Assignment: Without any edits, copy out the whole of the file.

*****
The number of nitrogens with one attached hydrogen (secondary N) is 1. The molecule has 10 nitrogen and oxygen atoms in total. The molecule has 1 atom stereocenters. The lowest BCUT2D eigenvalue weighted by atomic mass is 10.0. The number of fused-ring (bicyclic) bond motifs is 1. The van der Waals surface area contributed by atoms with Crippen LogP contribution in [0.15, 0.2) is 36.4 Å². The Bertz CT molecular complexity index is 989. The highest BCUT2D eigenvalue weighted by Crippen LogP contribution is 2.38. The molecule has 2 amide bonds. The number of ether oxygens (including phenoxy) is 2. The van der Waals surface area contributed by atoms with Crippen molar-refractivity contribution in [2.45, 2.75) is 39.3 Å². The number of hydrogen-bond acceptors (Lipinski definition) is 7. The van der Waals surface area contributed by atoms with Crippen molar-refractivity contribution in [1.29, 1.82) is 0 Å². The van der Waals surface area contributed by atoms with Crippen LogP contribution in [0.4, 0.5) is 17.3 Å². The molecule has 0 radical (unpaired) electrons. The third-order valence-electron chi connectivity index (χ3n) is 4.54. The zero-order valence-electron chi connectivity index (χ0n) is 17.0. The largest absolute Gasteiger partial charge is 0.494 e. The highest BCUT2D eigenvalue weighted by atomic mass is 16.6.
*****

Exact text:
The number of nitrogens with one attached hydrogen (secondary N) is 1. The molecule has 10 nitrogen and oxygen atoms in total. The molecule has 1 atom stereocenters. The lowest BCUT2D eigenvalue weighted by atomic mass is 10.0. The number of fused-ring (bicyclic) bond motifs is 1. The van der Waals surface area contributed by atoms with Crippen LogP contribution in [0.15, 0.2) is 36.4 Å². The Bertz CT molecular complexity index is 989. The highest BCUT2D eigenvalue weighted by Crippen LogP contribution is 2.38. The molecule has 2 amide bonds. The number of ether oxygens (including phenoxy) is 2. The van der Waals surface area contributed by atoms with Crippen molar-refractivity contribution in [2.45, 2.75) is 39.3 Å². The number of hydrogen-bond acceptors (Lipinski definition) is 7. The van der Waals surface area contributed by atoms with Crippen molar-refractivity contribution in [1.29, 1.82) is 0 Å². The van der Waals surface area contributed by atoms with Crippen LogP contribution in [0.4, 0.5) is 17.3 Å². The molecule has 0 radical (unpaired) electrons. The third-order valence-electron chi connectivity index (χ3n) is 4.54. The zero-order valence-electron chi connectivity index (χ0n) is 17.0. The largest absolute Gasteiger partial charge is 0.494 e. The highest BCUT2D eigenvalue weighted by atomic mass is 16.6.